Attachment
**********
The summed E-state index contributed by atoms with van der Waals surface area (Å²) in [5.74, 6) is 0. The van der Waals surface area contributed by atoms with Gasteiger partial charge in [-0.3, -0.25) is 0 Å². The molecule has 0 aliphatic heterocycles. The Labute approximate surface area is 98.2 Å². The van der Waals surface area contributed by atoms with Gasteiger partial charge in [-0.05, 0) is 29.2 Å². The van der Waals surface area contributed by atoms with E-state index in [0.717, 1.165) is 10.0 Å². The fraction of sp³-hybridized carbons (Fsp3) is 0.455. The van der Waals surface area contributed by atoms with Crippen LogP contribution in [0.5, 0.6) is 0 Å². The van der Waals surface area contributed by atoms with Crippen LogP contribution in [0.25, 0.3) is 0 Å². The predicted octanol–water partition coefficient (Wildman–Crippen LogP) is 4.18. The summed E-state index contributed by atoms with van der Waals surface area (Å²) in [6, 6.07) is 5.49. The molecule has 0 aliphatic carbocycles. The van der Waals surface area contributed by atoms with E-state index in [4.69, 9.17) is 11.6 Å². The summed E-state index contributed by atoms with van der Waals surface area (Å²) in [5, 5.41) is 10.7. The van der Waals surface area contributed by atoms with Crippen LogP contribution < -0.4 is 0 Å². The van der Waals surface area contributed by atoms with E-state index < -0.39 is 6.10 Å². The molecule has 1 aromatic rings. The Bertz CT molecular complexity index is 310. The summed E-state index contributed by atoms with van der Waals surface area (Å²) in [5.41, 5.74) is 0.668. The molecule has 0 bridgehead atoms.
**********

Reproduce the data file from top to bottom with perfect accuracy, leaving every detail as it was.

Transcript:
The summed E-state index contributed by atoms with van der Waals surface area (Å²) in [5.74, 6) is 0. The van der Waals surface area contributed by atoms with Gasteiger partial charge in [-0.3, -0.25) is 0 Å². The molecule has 0 aliphatic heterocycles. The Labute approximate surface area is 98.2 Å². The van der Waals surface area contributed by atoms with Gasteiger partial charge in [-0.05, 0) is 29.2 Å². The van der Waals surface area contributed by atoms with E-state index in [0.717, 1.165) is 10.0 Å². The fraction of sp³-hybridized carbons (Fsp3) is 0.455. The van der Waals surface area contributed by atoms with Crippen LogP contribution in [0.5, 0.6) is 0 Å². The van der Waals surface area contributed by atoms with Crippen LogP contribution in [0.25, 0.3) is 0 Å². The predicted octanol–water partition coefficient (Wildman–Crippen LogP) is 4.18. The summed E-state index contributed by atoms with van der Waals surface area (Å²) in [6, 6.07) is 5.49. The molecule has 0 aliphatic carbocycles. The van der Waals surface area contributed by atoms with E-state index in [4.69, 9.17) is 11.6 Å². The summed E-state index contributed by atoms with van der Waals surface area (Å²) in [5, 5.41) is 10.7. The van der Waals surface area contributed by atoms with Crippen LogP contribution < -0.4 is 0 Å². The van der Waals surface area contributed by atoms with E-state index < -0.39 is 6.10 Å². The molecule has 1 aromatic rings. The Bertz CT molecular complexity index is 310. The summed E-state index contributed by atoms with van der Waals surface area (Å²) in [5.41, 5.74) is 0.668. The molecule has 0 bridgehead atoms.